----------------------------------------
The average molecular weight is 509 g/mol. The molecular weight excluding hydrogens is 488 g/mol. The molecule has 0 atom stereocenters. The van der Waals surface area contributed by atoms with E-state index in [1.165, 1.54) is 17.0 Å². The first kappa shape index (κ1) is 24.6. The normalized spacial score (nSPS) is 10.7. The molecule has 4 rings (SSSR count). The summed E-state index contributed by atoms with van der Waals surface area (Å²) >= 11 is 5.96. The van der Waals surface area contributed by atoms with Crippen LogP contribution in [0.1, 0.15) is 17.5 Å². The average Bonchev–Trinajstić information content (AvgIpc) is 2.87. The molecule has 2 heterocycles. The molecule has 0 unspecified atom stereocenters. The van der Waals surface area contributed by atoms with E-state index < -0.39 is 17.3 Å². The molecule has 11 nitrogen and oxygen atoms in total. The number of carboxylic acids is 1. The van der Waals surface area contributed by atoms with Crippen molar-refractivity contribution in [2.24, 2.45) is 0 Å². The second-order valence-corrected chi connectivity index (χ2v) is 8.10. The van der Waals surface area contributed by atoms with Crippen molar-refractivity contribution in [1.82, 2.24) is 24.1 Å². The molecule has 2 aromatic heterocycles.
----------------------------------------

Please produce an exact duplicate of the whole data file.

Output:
The average molecular weight is 509 g/mol. The molecular weight excluding hydrogens is 488 g/mol. The molecule has 0 atom stereocenters. The van der Waals surface area contributed by atoms with E-state index in [1.165, 1.54) is 17.0 Å². The first kappa shape index (κ1) is 24.6. The normalized spacial score (nSPS) is 10.7. The molecule has 4 rings (SSSR count). The summed E-state index contributed by atoms with van der Waals surface area (Å²) >= 11 is 5.96. The van der Waals surface area contributed by atoms with Crippen LogP contribution in [0.1, 0.15) is 17.5 Å². The average Bonchev–Trinajstić information content (AvgIpc) is 2.87. The molecule has 2 heterocycles. The molecule has 0 unspecified atom stereocenters. The van der Waals surface area contributed by atoms with E-state index < -0.39 is 17.3 Å². The molecule has 11 nitrogen and oxygen atoms in total. The number of carboxylic acids is 1. The van der Waals surface area contributed by atoms with Crippen molar-refractivity contribution in [2.24, 2.45) is 0 Å². The second-order valence-corrected chi connectivity index (χ2v) is 8.10. The van der Waals surface area contributed by atoms with Crippen molar-refractivity contribution in [1.82, 2.24) is 24.1 Å². The molecule has 2 aromatic heterocycles.